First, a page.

Although control, leadership, and status all refer to influencing others, the words vary in several ways. The capacity of an individual or a group to influence the views and behavior of others is referred to as power (Goleman, Boyatzis, & McKee, 2013). Power is typically derived from one’s personality or expertise (Rajagopalan & Wagner, 2013). As a consequence, one will rise to power after acquiring some experience and technical skills. Doctors and attorneys, for example. Some would gain legitimate authority by demonstrating leadership personalities that could positively impact practices and bring about organizational improvements. On the other hand, Position refers to the rights and privileges granted to certain key people in organizations, usually the managers to meet the objectives of the establishments (Northouse, 2015). That involves using other people to achieve and accomplish specific tasks. The act entails giving orders to the subordinates while expecting the obedience and compliance from them. Therefore, while the source of power is from personality or knowledge, the genesis of position is the authority and reinstatement.
Similarly, leadership refers to the process of influencing the groups of people to achieve an objective. According to Chemers (2014), leaders undertake extra activities as opposed to those in power and position such as establishing viable visions and sharing the vision with the team subjects. Additionally, leaders provide knowledge, information, and methods to attain the dream. They also solve the conflicts of interest among members (Christensen, Mackey, & Whetten, 2014). Unlike position and power which not necessarily pursue dreams and credible influence, leadership explores the personal abilities and qualities to create the vision while prompting all the stakeholders (Gursoy, Chi, & Karadag, 2013). Also, power and positions would involve the individuals such as a manager, while leadership could entail groups, such as the departmental heads in the organization.
The Instance of a Person with Authority in an Organization
While working in Babji restaurant as a waiter, the food and beverage supervisor used power to manage the juniors instead of leadership. Having acquired the legitimate power that made him occupy the post after promotion from the operational staff, matters turned to worse before a year could elapse.
During his reign, he was very coercive. He used to issue out the threats and punishments to the subjects. Before a year passed, he had colluded with the management do dismiss four staff members. The colleagues were found arguing having been directed to go for the foodservice away from the establishment. Without holding a caucus with them to verify the issue, he hesitated to suspend them, followed by the dismissal letter within the same week. Additionally, he was fond of giving penalties and threats. During the time in power, personnel at the service section had frequent cases of salary deductions due to the simple mistakes.
In reckon, the period I worked as a waiter under the governance of the new supervisor gave me various experiences. I learned that those with intimidating authorities earn for themselves hatred and fear instead of respect and compliance. The rest of employees were timid in the workplace. However, we despised the supervisor, and everybody wished he could be transferred or something peculiar happen to him like the sickness. Undoubtedly we used to be very much free and happy while he was away.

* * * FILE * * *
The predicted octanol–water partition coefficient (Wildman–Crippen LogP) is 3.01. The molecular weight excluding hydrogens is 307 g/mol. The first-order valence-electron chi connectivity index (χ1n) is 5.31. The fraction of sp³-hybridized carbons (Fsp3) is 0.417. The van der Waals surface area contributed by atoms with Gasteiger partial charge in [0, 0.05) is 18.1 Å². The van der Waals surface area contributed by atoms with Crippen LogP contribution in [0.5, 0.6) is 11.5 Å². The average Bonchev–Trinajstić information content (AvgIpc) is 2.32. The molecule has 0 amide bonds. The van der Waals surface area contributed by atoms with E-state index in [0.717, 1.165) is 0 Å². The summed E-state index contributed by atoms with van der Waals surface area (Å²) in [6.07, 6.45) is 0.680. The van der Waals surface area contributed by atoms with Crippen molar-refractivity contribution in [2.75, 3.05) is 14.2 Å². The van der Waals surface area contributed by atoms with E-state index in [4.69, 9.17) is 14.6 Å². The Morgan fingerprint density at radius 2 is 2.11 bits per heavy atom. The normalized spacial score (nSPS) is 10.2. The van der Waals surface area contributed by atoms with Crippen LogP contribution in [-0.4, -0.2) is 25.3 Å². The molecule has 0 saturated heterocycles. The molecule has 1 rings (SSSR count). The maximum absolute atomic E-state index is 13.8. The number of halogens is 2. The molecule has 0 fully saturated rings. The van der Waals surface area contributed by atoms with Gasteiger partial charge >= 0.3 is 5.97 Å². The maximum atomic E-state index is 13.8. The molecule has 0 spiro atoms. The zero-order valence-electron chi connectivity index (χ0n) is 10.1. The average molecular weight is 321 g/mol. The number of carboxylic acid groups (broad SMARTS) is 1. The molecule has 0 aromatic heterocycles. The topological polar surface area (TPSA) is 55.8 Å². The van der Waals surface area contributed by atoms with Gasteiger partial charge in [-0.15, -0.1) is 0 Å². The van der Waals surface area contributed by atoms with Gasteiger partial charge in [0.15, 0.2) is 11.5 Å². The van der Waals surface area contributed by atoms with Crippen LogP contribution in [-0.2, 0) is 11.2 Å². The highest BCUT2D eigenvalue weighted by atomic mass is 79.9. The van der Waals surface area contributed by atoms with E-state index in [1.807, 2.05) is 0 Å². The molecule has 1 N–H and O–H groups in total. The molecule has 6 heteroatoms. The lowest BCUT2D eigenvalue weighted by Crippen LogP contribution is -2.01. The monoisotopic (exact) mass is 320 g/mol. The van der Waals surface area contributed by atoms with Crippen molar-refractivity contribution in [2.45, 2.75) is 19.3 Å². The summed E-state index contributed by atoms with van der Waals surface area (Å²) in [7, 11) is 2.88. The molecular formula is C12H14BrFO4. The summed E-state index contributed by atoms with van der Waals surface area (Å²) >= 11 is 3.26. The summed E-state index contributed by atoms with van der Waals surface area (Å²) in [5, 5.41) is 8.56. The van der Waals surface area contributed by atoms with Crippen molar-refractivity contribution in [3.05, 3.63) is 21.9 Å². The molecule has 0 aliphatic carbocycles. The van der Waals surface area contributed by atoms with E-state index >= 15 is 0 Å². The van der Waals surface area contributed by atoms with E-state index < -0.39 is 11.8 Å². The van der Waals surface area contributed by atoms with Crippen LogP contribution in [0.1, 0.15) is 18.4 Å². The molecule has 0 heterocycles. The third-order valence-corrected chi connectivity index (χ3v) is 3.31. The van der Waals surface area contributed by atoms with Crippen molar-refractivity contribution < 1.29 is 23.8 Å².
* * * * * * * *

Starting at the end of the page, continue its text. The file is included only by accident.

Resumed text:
During those days, we realized the significant relationship between powers and leadership. Martin, Liao, and Campbell (2013) reiterate that both leadership and power are used to influence behaviors, though at different intensities and strategies. While power is limited to the control and use of authority, leadership uses wise persuasions on the subjects. Similarly, the charismatic leaders motivate their juniors while nurturing them to achieve the objectives while those in power could be lacking the inspiration skills (LePine et al., 2016). The experience inculcated me that organizations that reinstate some people into power without verifying the various leadership competencies are likely to face jeopardies like losing most potential employees due to the coercive ruling by the incompetent people in power.
Chemers, M. (2014). An integrative theory of leadership. Psychology Press.
Christensen, L. J., Mackey, A., & Whetten, D. (2014). Taking responsibility for corporate social responsibility: The role of leaders in creating, implementing, sustaining, or avoiding socially responsible firm behaviors. The Academy of Management Perspectives, 28(2), 164-178.
Goleman, D., Boyatzis, R., & McKee, A. (2013). Primal Leadership: Unleashing the power of emotional intelligence. Harvard Business Press.
Gursoy, D., Chi, C. G. Q., & Karadag, E. (2013). Generational differences in work values and attitudes among frontline and service contact employees. International Journal of Hospitality Management, 32, 40-48.
LePine, M. A., Zhang, Y., Crawford, E. R., & Rich, B. L. (2016). Turning their pain to gain: Charismatic leader influence on follower stress appraisal and job performance. Academy of Management Journal, 59(3), 1036-1059.
Martin, S. L., Liao, H., & Campbell, E. M. (2013). Directive versus empowering leadership: A field experiment comparing impacts on task proficiency and proactivity. Academy of Management Journal, 56(5), 1372-1395.
Northouse, P. G. (2015). Leadership: Theory and practice. Sage publications.
Rajagopalan, S., & Wagner, R. E. (2013). Constitutional Craftsmanship and the Rule of Law: Organizational Arrangement, Moral Imagination, and the Separation of Powers. GMU Working Paper in Economics No. 13-08.